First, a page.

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    Swine Flu and Pregnancy

    Could these medications cause harm to her unborn baby?

    Some adverse effects have been reported in pregnant animals given Tamiflu, but no relation between the use of the drug and adverse events in pregnant women has been established.

    “The risk of complications from untreated influenza greatly outweighs any of the theoretical risks related to taking either Tamiflu or Relenza,” says Mark Phillippe, MD, MHCM, professor and chairman of the department of obstetrics, gynecology, and reproductive sciences at the University of Vermont College of Medicine.

    Can a pregnant woman pass swine flu to her unborn baby?

    “During severe infections with pandemic strains of influenza, it’s possible that the virus could infect the placenta, which carries blood to the fetus,” says Phillippe. While its to soon to know much about how swine flu affects a fetus, women with swine flu do seem to be at a higher risk for premature delivery. In past pandemics, pregnant women with flu had higher rates of stillbirth, spontaneous abortion, and premature birth.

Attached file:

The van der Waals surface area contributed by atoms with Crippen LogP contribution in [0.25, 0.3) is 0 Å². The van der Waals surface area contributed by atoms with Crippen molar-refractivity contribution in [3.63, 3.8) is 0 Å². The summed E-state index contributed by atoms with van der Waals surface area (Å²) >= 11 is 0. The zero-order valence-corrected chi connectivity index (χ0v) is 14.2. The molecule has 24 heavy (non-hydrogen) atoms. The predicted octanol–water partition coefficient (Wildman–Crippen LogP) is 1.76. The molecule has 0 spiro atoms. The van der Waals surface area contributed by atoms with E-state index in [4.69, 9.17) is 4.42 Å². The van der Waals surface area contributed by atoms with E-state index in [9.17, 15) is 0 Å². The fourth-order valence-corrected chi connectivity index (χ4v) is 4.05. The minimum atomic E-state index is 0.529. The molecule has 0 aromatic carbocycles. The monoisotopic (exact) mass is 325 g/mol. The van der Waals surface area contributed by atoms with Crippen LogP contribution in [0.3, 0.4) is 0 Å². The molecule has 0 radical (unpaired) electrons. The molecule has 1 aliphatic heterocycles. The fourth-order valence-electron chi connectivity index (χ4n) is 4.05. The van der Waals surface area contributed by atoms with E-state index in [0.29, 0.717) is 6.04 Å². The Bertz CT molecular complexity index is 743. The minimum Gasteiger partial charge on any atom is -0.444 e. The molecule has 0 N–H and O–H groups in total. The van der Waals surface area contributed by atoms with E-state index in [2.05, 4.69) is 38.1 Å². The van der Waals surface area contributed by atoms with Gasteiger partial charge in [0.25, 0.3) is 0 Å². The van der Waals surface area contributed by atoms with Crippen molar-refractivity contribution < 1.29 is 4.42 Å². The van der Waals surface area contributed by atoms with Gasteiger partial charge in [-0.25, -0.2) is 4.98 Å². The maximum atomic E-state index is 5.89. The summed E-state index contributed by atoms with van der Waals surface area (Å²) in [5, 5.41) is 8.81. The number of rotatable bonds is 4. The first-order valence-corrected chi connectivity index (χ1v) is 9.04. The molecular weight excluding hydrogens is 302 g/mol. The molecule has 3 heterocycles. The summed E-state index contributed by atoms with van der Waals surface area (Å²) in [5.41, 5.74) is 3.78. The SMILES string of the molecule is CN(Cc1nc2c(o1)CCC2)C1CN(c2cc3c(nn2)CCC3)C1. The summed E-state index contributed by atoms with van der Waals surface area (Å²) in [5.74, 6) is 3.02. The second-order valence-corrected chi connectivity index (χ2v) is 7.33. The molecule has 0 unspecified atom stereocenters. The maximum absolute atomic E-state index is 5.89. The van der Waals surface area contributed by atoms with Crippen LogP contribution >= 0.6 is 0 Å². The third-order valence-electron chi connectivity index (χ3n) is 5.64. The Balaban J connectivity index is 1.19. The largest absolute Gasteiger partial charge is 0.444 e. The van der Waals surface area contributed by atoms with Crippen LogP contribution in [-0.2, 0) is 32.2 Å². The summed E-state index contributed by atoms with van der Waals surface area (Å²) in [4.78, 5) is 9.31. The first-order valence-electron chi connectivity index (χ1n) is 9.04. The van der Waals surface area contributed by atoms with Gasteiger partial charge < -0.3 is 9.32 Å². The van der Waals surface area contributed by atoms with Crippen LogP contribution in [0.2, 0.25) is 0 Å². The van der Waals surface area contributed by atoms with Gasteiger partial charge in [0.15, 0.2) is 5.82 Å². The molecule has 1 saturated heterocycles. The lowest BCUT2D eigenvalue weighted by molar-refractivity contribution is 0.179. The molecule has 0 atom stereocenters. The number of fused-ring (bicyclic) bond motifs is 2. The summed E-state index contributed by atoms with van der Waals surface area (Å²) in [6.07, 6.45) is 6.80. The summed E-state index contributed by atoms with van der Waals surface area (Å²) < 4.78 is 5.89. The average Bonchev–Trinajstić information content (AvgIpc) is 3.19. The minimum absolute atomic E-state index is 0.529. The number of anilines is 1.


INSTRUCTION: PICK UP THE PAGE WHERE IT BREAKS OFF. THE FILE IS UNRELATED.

Also, flu comes with fever. Studies have shown that a fever during the first trimester doubles the risk of neural tube defects and may be associated with other adverse outcomes. The risk for birth defects associated with fever may be mitigated by the use of anti-fever medications and/or a multivitamin that contains folic acid, but data are limited.

    What happens if a woman comes down with swine flu right before her baby is born, or when the baby is a newborn?

    She should deliver the baby at a hospital that is prepared for this type of delivery. A surgical mask should be placed on the ill mother during labor and delivery, and she should consider avoiding close contact with her infant until she has received antiviral medications for 48 hours and her fever has fully resolved. This will reduce, but not eliminate, the risk of transmitting H1N1 to the infant.

    Infants are thought to be at higher risk for severe illness if they get swine flu, and very little is known about prevention in infants. If possible, only adults who are well should care for infants, including feedings.

    If she gets sick after the delivery, her newborn should be cared for by someone who is well, until she feels better and for at least seven days after the onset of her symptoms. She may begin breastfeeding (or if not able to breastfeed, bottle feeding), and should wear a face mask.

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